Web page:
A spokesperson from Amazon said the company spent more than $1 billion last year on safety measures, and hired more than 6,200 employees to a group dedicated to workplace health and safety.

Motion-capture technology

One innovation being tested by Amazon, which is in early development, is the use of motion-capture technology to assess the movement of volunteer employees in a lab setting. These employees perform tasks that are common in many Amazon facilities, such as the movement of totes, which carry products through robotic fulfillment centers.

The motion-capture software enables Amazon scientists and researchers to more accurately compare data captured in a lab environment to industry standards rather than other modelling tools traditionally used by ergonomists.

“With this data, visualisations, and employee feedback, we are looking to identify relatively simple changes that can make a big impact,” said Kevin Keck, worldwide director of Advanced Technology at Amazon. “Something as simple as changing the position of handles on totes may help lower the risk of injuries to our employees at a massive scale.”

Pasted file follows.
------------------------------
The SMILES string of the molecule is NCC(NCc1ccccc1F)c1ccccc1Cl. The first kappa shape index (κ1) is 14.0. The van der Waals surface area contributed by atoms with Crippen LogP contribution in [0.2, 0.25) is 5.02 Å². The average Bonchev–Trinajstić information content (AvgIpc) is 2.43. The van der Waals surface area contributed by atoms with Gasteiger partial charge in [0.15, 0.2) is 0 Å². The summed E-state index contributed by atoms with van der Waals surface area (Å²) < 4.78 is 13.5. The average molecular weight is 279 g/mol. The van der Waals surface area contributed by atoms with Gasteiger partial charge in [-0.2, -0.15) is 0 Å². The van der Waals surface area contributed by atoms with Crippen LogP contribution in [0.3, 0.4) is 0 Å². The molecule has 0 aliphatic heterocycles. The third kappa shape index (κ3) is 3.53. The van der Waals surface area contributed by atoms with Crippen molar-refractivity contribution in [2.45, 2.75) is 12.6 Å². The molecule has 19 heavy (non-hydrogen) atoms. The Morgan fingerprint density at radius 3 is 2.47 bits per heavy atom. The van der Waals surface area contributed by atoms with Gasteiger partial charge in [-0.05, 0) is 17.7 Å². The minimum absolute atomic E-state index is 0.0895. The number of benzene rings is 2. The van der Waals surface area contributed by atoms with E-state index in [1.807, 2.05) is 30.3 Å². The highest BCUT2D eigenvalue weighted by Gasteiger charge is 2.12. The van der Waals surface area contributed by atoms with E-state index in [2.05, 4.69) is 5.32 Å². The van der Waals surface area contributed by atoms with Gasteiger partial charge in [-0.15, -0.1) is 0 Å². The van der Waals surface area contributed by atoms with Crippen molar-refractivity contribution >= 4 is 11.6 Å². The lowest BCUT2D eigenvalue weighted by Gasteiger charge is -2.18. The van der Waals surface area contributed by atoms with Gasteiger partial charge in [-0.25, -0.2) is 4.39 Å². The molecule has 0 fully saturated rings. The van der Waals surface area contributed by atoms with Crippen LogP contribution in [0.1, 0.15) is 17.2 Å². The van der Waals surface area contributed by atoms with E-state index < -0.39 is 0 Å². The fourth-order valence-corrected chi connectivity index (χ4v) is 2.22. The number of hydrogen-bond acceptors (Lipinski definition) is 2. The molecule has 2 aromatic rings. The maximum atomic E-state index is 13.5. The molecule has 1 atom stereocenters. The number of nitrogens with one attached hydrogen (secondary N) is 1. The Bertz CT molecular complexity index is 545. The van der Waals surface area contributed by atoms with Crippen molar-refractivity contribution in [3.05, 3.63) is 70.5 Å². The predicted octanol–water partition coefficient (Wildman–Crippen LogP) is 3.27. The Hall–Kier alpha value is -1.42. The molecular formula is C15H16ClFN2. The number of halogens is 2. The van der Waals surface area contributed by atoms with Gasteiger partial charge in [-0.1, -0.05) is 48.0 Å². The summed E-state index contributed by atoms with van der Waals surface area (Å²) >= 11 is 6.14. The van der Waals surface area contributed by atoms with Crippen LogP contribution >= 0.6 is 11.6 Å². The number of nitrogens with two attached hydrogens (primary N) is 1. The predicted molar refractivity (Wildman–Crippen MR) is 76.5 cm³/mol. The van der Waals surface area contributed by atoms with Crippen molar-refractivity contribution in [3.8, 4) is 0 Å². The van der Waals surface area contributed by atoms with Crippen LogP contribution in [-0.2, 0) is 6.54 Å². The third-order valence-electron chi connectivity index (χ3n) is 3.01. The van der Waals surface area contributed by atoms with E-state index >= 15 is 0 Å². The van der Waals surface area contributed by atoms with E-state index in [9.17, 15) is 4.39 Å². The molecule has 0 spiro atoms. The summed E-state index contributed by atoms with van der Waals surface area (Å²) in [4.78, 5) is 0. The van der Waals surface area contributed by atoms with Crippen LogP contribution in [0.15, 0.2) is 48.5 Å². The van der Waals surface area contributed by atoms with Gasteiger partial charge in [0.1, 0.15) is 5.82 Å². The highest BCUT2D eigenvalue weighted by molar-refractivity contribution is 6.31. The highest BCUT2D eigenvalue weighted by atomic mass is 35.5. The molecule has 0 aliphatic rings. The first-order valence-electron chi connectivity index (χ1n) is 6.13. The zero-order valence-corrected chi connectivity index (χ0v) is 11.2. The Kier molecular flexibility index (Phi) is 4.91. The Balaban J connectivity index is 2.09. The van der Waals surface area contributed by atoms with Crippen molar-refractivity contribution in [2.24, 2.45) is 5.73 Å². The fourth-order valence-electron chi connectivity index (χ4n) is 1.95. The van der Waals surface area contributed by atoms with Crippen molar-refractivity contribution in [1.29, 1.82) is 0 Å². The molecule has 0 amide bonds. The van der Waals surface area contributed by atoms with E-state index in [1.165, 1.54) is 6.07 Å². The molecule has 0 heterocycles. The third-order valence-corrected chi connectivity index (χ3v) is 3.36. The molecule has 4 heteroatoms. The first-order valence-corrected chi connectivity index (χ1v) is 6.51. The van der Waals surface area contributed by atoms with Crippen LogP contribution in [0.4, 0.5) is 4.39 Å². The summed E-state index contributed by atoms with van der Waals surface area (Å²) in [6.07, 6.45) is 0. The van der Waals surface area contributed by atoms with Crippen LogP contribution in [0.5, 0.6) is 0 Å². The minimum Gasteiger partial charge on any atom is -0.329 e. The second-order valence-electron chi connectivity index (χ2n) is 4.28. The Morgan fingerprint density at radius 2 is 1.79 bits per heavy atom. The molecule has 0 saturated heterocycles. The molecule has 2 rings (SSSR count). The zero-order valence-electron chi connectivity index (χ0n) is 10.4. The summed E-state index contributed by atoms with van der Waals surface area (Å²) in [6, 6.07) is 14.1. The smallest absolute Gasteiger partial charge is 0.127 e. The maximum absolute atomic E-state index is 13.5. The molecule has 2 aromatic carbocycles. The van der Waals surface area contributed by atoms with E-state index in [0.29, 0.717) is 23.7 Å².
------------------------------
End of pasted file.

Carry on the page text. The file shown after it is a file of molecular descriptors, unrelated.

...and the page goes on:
Autonomous Robots creating new paths to safety

In order to reduce the need for employees to reach up or bend down when retrieving items, Amazon is testing a new workstation system called “Ernie.” According to the company Ernie takes totes off of a robotic shelf and uses a robotic arm to deliver it to employees, so they can remain in a more comfortable and stable position.

“We’re known for being passionate about innovating for customers, but being able to innovate with robotics for our employees is something that gives me an extra kick of motivation each day,” said Keck. “The innovation with a robot like Ernie is interesting because while it doesn’t make the process go any faster, we’re optimistic, based on our testing, it can make our facilities safer for employees.”